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Managed and Unmanaged C++. Jim Fawcett CSE681 – Software Modeling and Analysis Fall 2005. References. Essential Guide to Managed Extensions of C++, Challa and Laksberg, Apress, 2002 Developing Applications with Visual Studio.Net, Richard Grimes, Addison-Wesley, 2002. Managed C++ Syntax.

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managed and unmanaged c

Managed and Unmanaged C++

Jim Fawcett

CSE681 – Software Modeling and Analysis

Fall 2005

  • Essential Guide to Managed Extensions of C++, Challa and Laksberg, Apress, 2002
  • Developing Applications with Visual Studio.Net, Richard Grimes, Addison-Wesley, 2002
managed c syntax
Managed C++ Syntax
  • Include system dlls from the GAC:
    • #include <mscorlib.dll>
  • Include standard library modules in the usual way:
    • #include <iostream>
  • Use scope resolution operator to define namespaces
    • using namespace System::Text;
  • Declare .Net value types on stack
  • Declare .Net reference types as pointers to managed heap
    • String* str = new String(S”Hello World”);
  • Managed arrays are declared in .Net style:
    • int anArray __gc[] = new int __gc[5];
    • Int32 anotherArray[] = new Int32[5]; // __gc not required for // managed types
managed classes
Managed Classes
  • Syntax:__gc class myClass { … };myClass* mc1 = new myClass();myClass& mc2 = *new myClass();
  • Can hold pointers and references to reference types.
  • Can hold values, pointers, and references to value types.
  • Deletion of pointers to managed objects fails to compile.
  • Can call global functions and members of unmanaged classes without marshaling.
  • Can hold a pointer to an unmanaged object, but is responsible for creating it on the C++ heap and eventually destroying it.
  • A pointer to a managed type is managed. For unmanaged types you can specify a managed pointer:
    • int __gc* pInt;
  • A reference to a managed type is managed. For unmanaged types you can specify a managed reference:
    • int __gc& rInt = &i;
  • An array of managed types is managed. You specify a managed array of unmanaged types as:
    • int array _gc[] = new int _gc[10];
  • A class by default is unmanaged. You specify managed as:
    • __gc class myClass { … };
extensions to standard c
Extensions to Standard C++
  • Managed classes may have the qualifiers:
    • abstract
    • sealed
  • A managed class may have a constructor qualified as static, used to initialize static data members.
  • Managed classes may have properties:
    • __property int get_Length() { return _len; }
    • __property void set_Length(int len) { _len = len; }
  • A managed class may declare a delegate:
    • __delegate void someFunc(int anArg);
managed exceptions
Managed Exceptions
  • A C++ exception that has a managed type is a managed exception.
  • Application defined exceptions are expected to derive from System::ApplicationException (this appears to be depricated) so just derive from System::Exception.
  • Managed exceptions may use a finally clause:
    • try { … } catch(myExcept &me) { … } __finally { … }
  • The finally clause always executes, whether the catch handler was invoked or not.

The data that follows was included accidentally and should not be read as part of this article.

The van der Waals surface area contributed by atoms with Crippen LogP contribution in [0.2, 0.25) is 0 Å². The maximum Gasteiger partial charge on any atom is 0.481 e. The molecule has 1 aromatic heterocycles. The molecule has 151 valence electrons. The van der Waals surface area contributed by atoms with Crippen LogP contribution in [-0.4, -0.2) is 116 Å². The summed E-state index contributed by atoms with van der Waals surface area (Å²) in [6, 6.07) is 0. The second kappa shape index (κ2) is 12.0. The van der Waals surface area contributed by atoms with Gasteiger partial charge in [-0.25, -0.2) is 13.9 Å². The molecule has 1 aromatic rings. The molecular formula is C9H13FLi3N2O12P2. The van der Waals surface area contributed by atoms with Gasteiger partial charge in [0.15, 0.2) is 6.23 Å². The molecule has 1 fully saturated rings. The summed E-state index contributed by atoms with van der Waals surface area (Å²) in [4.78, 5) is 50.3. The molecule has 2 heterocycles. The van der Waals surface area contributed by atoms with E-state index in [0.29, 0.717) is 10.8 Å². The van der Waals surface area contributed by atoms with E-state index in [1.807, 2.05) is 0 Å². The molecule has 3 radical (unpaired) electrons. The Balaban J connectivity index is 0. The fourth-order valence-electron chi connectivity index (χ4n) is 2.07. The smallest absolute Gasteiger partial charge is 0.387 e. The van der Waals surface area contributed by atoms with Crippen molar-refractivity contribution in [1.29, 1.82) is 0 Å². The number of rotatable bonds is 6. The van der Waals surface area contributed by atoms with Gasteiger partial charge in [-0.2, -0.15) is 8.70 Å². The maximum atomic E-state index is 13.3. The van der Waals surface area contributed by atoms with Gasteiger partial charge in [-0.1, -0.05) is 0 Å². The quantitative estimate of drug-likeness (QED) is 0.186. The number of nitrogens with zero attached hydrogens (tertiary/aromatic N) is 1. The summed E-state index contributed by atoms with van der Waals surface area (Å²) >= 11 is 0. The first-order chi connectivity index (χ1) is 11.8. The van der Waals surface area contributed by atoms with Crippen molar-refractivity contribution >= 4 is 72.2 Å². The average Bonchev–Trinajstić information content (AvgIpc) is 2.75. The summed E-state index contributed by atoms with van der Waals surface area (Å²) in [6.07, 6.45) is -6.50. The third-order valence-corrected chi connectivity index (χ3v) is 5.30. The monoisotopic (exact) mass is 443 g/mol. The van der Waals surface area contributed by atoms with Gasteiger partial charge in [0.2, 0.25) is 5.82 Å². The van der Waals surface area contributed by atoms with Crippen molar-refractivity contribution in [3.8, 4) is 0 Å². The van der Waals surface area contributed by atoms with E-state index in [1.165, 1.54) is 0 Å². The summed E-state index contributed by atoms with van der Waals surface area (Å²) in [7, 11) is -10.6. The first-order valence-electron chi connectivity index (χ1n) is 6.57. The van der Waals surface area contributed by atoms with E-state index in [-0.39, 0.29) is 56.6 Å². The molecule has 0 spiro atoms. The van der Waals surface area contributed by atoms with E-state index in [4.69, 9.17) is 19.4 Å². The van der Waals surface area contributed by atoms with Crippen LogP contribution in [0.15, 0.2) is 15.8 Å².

• Only reference types, including boxed value types, can be thrown.
code targets
Code Targets
  • An unmanaged C++ program can be compiled to generate managed code using the /clr option.
  • You can mix managed and unmanaged code using #pragma managed and #pragma unmanged. Metadata will be generated for both.
mixing managed and unmanaged code
Mixing Managed and Unmanaged Code
  • You may freely mix unmanaged and managed classes in the same compilation unit.
    • Managed classes may hold pointers to unmanaged objects.
    • Unmanaged classes may hold pointers to managed objects wrapped in gcroot:
      • #include <vcclr.h>
      • Declare: gcroot<System::String*> pStr;
    • That helps the garbage collector track the pStr pointer.
    • Calls between the managed and unmanaged domains are more expensive than within either domain.
limitations of managed classes
Limitations of Managed Classes
  • No templates – sigh!
  • Only single inheritance of implementation is allowed.
  • Managed classes can not inherit from unmanaged classes and vice versa.
  • No copy constructors or assignment operators are allowed.
  • Member functions may not have default arguments.
  • Friend functions and friend classes are not allowed.
  • Typedefs in managed classes are currently not allowed.
  • Const and volatile qualifiers on member functions are currently not allowed.
platform invocation pinvoke
Platform Invocation - PInvoke
  • Call Win32 API functions like this:
    • [DllImport(“kernel32.dll”)]extern “C” bool Beep(Int32,Int32);
    • Where documented signature is: BOOL Beep(DWORD,DWORD)
  • Can call member functions of an exported class
    • See Marshaling.cpp, MarshalingLib.h
additions to managed c in vs 2005
Additions to Managed C++ in VS 2005
  • Generics
    • Syntactically like templates but bind at run time
    • No specializations
    • Uses constraints to support calling functions on parameter type
  • Iterators
    • Support foreach construct
  • Anonymous Methods
    • Essentially an inline delegate
  • Partial Types, new to C#, were always a part of C++
    • Class declarations can be separate from implementation
    • Now, can parse declaration into parts, packaged in separate files